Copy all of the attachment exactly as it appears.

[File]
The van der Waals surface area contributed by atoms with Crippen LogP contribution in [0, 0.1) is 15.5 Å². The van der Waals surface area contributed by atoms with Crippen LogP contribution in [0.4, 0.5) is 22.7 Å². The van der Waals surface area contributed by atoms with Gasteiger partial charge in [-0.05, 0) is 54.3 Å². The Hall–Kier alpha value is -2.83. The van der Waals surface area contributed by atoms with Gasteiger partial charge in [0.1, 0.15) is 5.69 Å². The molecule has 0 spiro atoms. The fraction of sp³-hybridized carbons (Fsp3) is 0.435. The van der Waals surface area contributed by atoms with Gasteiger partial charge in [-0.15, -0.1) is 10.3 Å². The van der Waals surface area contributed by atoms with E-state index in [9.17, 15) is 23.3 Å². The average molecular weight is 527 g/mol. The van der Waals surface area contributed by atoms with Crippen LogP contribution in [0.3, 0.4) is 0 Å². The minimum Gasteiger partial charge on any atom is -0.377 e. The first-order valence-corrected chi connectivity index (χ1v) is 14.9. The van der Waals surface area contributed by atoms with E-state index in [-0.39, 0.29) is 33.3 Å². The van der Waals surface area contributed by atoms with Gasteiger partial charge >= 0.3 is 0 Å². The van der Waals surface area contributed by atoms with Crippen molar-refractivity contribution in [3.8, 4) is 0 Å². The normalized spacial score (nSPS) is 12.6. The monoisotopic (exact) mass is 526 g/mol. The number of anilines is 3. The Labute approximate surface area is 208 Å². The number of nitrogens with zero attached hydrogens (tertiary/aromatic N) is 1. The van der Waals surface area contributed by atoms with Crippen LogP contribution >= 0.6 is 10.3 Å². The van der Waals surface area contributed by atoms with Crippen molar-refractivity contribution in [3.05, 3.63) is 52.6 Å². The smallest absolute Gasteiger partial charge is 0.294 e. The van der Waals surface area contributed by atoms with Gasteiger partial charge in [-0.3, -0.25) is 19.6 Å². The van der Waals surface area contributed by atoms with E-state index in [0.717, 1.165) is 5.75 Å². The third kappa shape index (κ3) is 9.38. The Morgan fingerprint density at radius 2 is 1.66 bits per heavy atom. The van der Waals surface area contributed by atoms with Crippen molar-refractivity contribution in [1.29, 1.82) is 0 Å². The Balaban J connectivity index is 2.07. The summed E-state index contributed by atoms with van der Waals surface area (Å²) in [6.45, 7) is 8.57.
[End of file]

The van der Waals surface area contributed by atoms with Crippen LogP contribution in [0, 0.1) is 15.5 Å². The van der Waals surface area contributed by atoms with Crippen LogP contribution in [0.4, 0.5) is 22.7 Å². The van der Waals surface area contributed by atoms with Gasteiger partial charge in [-0.05, 0) is 54.3 Å². The Hall–Kier alpha value is -2.83. The van der Waals surface area contributed by atoms with Gasteiger partial charge in [0.1, 0.15) is 5.69 Å². The molecule has 0 spiro atoms. The fraction of sp³-hybridized carbons (Fsp3) is 0.435. The van der Waals surface area contributed by atoms with Gasteiger partial charge in [-0.15, -0.1) is 10.3 Å². The van der Waals surface area contributed by atoms with E-state index in [9.17, 15) is 23.3 Å². The average molecular weight is 527 g/mol. The van der Waals surface area contributed by atoms with Crippen LogP contribution in [0.3, 0.4) is 0 Å². The minimum Gasteiger partial charge on any atom is -0.377 e. The first-order valence-corrected chi connectivity index (χ1v) is 14.9. The van der Waals surface area contributed by atoms with E-state index in [-0.39, 0.29) is 33.3 Å². The van der Waals surface area contributed by atoms with Gasteiger partial charge >= 0.3 is 0 Å². The van der Waals surface area contributed by atoms with Crippen molar-refractivity contribution in [3.8, 4) is 0 Å². The normalized spacial score (nSPS) is 12.6. The monoisotopic (exact) mass is 526 g/mol. The number of anilines is 3. The Labute approximate surface area is 208 Å². The number of nitrogens with zero attached hydrogens (tertiary/aromatic N) is 1. The van der Waals surface area contributed by atoms with Crippen LogP contribution >= 0.6 is 10.3 Å². The van der Waals surface area contributed by atoms with Crippen molar-refractivity contribution in [3.05, 3.63) is 52.6 Å². The smallest absolute Gasteiger partial charge is 0.294 e. The van der Waals surface area contributed by atoms with Gasteiger partial charge in [-0.3, -0.25) is 19.6 Å². The van der Waals surface area contributed by atoms with E-state index in [0.717, 1.165) is 5.75 Å². The third kappa shape index (κ3) is 9.38. The Morgan fingerprint density at radius 2 is 1.66 bits per heavy atom. The van der Waals surface area contributed by atoms with Crippen molar-refractivity contribution in [1.29, 1.82) is 0 Å². The Balaban J connectivity index is 2.07. The summed E-state index contributed by atoms with van der Waals surface area (Å²) in [6.45, 7) is 8.57.